NBA stars and Jazz legends react to Sloan’s death

Jerry Sloan, a player known as “The Original Bull” in Chicago before becoming a legendary head coach of the Utah Jazz, died Friday. He was 78.

Many in the NBA community took to social media to pay tribute to Sloan, who retired in 2011 as the longest-tenured head coach with one franchise in any major professional sport.

“Jerry Sloan was among the NBA’s most respected and admired legends,” NBA commissioner Adam Silver said in a statement. “He was the first coach to win 1,000 games with the same organization, which came to embody the qualities that made Jerry a Naismith Memorial Basketball Hall of Famer: persistence, discipline, drive and selflessness.”

Current Jazz head coach Quin Snyder, now in his sixth season with Utah, spoke fondly about his time with Sloan and what it means to follow in his footsteps.

“The clear identity that he established for Jazz Basketball — unselfishness, toughness and the essential importance of Team — has always left a palpable responsibility to strive for in carrying forward,” Snyder tweeted. “He will be missed and mourned by the Jazz family, the NBA and beyond.”

Opponents also paid homage to Sloan, including Oklahoma City Thunder guard Chris Paul and Pat Riley, the former Los Angeles Lakers, New York Knicks and Miami Heat head coach who is now the Heat’s president.

Sloan left an enduring legacy in Salt Lake City, coaching 133 players during his time as head coach of the Jazz. Many of the franchise’s prominent names shared their memories and appreciation for their coach.

“I think that for all of his intensity on the court and his demand for doing it the right way, the fact that he’d come to shootaround with his John Deere hat on and just be so down to earth in terms of who he was off the court, I think it’s the most endearing quality about him that really resonated with players,” former Jazz All-Star center Mark Eaton told ESPN’s Eric Woodyard. “In the crazy world of the NBA and all the crazy stories you hear every day and here’s this guy who’s from [Illinois] the heartland of America who just came to work, put his work boots on and just said, ‘Let’s get to it.’ It was just something that is a rare find in the world today and I think that’s what made him so unique and what everybody loved about him.”

“I remember him sitting there and watching pretty much every practice years after he was retired. I also know that he really respected hard work, more than anything, and I could sense that he really respected and loved players that have that mindset since the first day I spoke with him.”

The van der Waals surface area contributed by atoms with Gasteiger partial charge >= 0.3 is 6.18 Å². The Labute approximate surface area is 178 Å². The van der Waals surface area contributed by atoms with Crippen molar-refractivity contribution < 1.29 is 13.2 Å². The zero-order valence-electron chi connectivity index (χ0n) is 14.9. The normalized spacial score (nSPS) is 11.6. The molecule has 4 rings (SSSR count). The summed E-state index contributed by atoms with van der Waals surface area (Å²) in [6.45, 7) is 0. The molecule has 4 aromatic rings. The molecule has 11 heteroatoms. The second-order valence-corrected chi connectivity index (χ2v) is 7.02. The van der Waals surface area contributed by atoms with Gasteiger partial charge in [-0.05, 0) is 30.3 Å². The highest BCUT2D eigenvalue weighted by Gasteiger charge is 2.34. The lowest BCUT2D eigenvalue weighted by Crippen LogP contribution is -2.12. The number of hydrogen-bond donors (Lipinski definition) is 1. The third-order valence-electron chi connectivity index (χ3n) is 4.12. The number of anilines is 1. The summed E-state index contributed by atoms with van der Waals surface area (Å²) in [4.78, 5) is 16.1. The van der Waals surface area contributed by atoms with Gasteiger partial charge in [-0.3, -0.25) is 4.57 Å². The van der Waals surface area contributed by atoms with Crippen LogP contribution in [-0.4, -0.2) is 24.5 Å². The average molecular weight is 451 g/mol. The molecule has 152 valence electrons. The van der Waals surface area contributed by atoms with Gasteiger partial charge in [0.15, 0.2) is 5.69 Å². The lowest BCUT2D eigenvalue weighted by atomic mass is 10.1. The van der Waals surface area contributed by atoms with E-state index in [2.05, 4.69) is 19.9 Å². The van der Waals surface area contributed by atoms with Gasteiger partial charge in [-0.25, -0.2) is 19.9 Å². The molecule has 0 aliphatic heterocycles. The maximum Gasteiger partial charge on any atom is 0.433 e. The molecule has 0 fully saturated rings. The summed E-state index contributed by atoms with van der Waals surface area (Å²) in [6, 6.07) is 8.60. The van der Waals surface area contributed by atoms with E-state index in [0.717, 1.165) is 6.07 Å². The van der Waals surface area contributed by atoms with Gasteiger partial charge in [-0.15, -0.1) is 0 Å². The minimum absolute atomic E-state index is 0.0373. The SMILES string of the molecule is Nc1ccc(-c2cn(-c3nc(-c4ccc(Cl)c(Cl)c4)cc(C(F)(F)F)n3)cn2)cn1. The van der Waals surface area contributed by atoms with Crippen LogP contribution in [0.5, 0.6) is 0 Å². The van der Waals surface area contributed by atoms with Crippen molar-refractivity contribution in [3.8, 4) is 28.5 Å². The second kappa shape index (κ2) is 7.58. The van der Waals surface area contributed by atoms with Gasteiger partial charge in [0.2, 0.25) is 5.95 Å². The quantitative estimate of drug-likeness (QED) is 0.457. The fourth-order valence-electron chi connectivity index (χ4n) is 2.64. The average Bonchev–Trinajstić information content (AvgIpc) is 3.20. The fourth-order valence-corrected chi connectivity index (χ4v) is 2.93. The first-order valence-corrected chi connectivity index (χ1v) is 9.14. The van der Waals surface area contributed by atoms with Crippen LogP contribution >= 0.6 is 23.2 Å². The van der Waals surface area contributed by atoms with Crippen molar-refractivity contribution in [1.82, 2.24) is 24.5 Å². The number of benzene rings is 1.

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Utah Jazz center Rudy Gobert (via ESPN.com’s Eric Woodyard)

Darrell Griffith, who along with Eaton has his number retired by the Jazz, echoed Sloan’s impact on the franchise.

“He brought a lot to the game. He knew a lot about the game, he was a student of the game, he learned a lot from [former Jazz coach Frank Layden] and as a player, he brought that to the players on the floor,” Griffith said. “He brought a lot to the game and I learned a lot from him as a coach and as a human being, so it was sad news for me to hear today.”

Other former Jazz stars such as Gordon Hayward, Carlos Boozer and Deron Williams took to Twitter and Instagram to pay their respects to Sloan.

View this post on Instagram

For those of y’all who don’t know Coach Sloan or know my relationship with him you will look at this picture and say dang he’s chewing you out or you aren’t coachable and being disrespectful. But in all reality Coach Sloan took a chance on me a kid from Fayetteville, Arkansas and he challenged me to be a dog on defense and to be a better person a better player a better human being and he motivated me to finish college while playing in the NBA. He motivated me to never back down and never be afraid of anybody. Every game I used to tell him Coach I’m from the mud I’m tough I’m from Arkansas and I’m not scared of anybody. Well I know without a doubt in my mind this pic he was yelling at me to be tough and To be a dog on defense and don’t back down. See we always got matched up with the Lakers and I had to guard Kobe Bryant , in all reality nobody can stop him all you can do is slow him down and try to contain him. 100% the Convo walking off the court all the time would be well Brewer be tough then and be a dog my response I got you coach you don’t even gotta say it. I love ya I already miss you and I really appreciate you giving a kid from Fayetteville,Arkansas a chance in the NBA. RIP Jerry Sloan 💔💔💔

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